In other words, he might have had a point and you people are so stupid you would have fallen for it. You can't be trusted to hear directly from the Holy Spirit, you need us leaders to filter things.

6.
Quote
After unrelated delays, on March 18th, 2011, the Linworth Road Church elders, in harmony with counsel offered by the Great Commission Churches board, made a decision to vacate the 1976 church ex-communication of Bill Taylor.
Unrelated delays? A man has been excommunicated for 36 years and now they are removing the charge and it takes them 2 months? Why did they have to consult with the GCC board? Aren't these churches independent? What does the board have to do with any of this? Or, perhaps this is a denomination and not an association and we have been misled once again?

7.
Quote
Although we have had many healthy discussions about the past, we have chosen to not dwell on the past.   We are moving on, united as brothers, to advance Christ’s glory to the ends of the earth.
Really? They are moving on? Skipping over the others who were excommunicated and/or slandered and all the false teaching that remains on tape and that they continue to teach, they press on to advance Christ's glory. Unbelievable. And very sad.

FYI, I'm not sure everyone reading this knows that Bill Taylor's charge was faction for disagreeing with Jim McCotter--especially on the idea of unity trumping truth.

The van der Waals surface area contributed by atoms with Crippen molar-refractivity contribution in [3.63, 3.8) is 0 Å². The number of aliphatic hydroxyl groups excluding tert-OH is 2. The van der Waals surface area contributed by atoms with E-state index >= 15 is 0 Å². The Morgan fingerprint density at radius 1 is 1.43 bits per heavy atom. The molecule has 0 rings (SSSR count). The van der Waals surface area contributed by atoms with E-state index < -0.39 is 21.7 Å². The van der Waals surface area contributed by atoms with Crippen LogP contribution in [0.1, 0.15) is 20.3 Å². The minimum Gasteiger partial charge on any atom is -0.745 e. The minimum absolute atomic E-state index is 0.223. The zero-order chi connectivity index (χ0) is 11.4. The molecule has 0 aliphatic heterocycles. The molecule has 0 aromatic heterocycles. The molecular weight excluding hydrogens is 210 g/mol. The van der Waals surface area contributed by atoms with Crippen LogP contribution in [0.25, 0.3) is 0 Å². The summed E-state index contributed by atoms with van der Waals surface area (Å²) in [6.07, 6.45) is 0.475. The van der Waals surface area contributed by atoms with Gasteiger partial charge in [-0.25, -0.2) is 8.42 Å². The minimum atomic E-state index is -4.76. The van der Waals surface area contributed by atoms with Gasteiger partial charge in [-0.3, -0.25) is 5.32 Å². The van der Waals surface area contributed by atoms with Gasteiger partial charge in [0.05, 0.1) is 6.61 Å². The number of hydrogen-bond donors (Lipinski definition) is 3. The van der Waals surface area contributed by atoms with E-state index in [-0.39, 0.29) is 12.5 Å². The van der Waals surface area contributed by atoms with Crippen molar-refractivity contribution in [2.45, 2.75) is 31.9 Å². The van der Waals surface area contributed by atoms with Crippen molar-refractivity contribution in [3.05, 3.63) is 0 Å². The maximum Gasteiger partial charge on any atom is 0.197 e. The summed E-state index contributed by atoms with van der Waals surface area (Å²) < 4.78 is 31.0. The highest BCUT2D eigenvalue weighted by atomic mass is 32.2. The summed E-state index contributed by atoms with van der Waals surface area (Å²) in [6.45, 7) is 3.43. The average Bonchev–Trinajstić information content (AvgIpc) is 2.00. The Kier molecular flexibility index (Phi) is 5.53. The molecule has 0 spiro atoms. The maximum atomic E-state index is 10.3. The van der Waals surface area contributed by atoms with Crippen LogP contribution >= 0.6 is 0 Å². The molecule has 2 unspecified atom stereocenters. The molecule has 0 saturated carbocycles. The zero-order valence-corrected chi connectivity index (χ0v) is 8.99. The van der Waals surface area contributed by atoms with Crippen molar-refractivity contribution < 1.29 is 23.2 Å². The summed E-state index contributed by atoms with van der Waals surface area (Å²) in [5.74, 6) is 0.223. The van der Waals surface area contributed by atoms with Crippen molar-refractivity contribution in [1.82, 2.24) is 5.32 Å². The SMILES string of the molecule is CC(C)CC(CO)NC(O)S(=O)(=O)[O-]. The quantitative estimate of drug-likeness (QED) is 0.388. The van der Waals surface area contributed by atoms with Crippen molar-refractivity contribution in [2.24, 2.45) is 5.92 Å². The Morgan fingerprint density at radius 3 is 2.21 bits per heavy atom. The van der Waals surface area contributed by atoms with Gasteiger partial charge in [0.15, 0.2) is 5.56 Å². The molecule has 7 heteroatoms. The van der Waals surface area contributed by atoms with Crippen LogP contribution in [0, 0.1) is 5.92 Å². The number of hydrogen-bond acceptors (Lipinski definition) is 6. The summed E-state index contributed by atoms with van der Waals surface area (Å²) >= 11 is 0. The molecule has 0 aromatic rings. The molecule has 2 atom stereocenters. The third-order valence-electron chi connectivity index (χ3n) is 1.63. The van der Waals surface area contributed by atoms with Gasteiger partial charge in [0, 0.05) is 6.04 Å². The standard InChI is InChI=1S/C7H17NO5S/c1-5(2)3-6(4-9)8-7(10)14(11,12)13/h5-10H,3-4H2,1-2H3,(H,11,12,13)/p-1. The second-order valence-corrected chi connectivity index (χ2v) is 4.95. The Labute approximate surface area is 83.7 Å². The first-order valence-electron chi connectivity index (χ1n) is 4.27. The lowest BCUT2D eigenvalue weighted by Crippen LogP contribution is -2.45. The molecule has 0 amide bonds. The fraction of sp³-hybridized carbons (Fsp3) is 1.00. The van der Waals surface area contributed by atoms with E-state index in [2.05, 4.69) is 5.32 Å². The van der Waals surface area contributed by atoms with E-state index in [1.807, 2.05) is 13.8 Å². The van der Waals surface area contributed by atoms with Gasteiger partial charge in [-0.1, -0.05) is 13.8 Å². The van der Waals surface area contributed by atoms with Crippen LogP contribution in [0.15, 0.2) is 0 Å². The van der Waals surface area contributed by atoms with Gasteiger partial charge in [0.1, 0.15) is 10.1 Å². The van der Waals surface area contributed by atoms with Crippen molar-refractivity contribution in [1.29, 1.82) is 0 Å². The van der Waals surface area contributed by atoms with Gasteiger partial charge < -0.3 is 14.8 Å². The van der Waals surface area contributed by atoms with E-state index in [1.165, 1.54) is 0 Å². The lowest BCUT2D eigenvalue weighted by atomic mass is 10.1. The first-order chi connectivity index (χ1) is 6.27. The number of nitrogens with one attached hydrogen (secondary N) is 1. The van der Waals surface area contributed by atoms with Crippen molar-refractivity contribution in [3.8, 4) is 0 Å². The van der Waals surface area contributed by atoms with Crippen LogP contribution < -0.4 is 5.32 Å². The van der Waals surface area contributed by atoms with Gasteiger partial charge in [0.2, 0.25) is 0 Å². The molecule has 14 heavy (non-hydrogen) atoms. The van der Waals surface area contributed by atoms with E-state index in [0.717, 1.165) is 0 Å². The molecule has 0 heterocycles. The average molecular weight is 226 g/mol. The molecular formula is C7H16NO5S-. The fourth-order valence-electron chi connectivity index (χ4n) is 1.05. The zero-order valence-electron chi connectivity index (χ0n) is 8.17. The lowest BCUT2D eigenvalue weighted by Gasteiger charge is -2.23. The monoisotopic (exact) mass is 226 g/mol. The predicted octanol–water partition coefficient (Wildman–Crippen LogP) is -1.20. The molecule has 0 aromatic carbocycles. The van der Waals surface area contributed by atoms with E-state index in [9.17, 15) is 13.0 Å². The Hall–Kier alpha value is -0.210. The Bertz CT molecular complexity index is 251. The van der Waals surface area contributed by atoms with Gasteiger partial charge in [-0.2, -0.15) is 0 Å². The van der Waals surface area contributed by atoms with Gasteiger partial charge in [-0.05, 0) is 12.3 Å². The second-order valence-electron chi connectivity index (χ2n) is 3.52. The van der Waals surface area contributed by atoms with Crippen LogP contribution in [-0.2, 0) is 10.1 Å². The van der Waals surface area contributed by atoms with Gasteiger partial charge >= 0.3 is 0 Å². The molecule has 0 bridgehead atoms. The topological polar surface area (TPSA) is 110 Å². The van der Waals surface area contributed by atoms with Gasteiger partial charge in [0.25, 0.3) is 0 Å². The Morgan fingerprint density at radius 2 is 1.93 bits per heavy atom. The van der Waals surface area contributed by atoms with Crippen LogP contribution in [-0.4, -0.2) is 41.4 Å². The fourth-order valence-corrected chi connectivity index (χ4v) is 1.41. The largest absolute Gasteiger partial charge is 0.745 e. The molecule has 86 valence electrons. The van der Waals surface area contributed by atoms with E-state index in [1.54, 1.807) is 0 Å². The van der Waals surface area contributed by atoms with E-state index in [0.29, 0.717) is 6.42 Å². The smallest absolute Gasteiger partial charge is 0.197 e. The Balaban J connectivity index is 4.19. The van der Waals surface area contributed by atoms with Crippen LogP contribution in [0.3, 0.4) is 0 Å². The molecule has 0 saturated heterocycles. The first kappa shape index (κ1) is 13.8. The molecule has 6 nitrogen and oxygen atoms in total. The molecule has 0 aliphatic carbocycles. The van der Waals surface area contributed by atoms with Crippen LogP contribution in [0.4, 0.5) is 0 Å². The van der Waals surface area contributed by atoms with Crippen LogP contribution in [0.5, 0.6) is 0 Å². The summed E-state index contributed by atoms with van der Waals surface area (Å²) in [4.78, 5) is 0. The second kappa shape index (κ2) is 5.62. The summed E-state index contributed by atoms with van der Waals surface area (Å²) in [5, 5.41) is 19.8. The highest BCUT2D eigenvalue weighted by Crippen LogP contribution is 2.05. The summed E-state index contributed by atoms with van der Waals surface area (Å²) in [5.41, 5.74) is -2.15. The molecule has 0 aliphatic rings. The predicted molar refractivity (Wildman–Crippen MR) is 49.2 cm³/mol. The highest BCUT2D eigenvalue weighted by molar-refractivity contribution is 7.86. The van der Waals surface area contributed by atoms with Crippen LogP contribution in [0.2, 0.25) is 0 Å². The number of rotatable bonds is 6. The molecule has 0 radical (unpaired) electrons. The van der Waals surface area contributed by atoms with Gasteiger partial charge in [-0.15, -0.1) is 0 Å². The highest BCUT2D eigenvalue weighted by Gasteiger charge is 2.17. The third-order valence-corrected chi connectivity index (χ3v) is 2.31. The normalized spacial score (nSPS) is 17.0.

One last point, "vacate the 1976 church excommunication" sounds highly "religious" to me! Sounds downright Catholic to me!!!
« Last Edit: April 20, 2011, 06:35:28 am by Linda » Logged

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AgathaL'Orange
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« Reply #29 on: April 18, 2011, 09:16:50 am »

Linda.  Thank you for the seriousness and the laughs today!  It does sound Catholic!  LOL!
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LucyB
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« Reply #30 on: April 18, 2011, 12:15:45 pm »

You are likely aware that Bill Taylor was excommunicated on the charge of faction from Solid Rock Fellowship in Columbus

From the transcript of the proceedings: "Bill is excommunicated from the universal body of Christ. No Christian in any city on earth is to associate with him. And we will warn Christians all over the world, if we have any suspicion that Bill has communicated with them." (http://gcxweb.org/Audio/ExcBillTaylor-12-09-1976.aspx)

The former does not sound like an honest description of the latter to me. He was not excommunicated from the local church--he was excommunicated from the universal body of Christ (which of course was just silly--they had no authority whatsoever) and also SHUNNED!
« Last Edit: April 18, 2011, 12:18:31 pm by LucyB » Logged
AgathaL'Orange
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« Reply #31 on: April 18, 2011, 04:52:50 pm »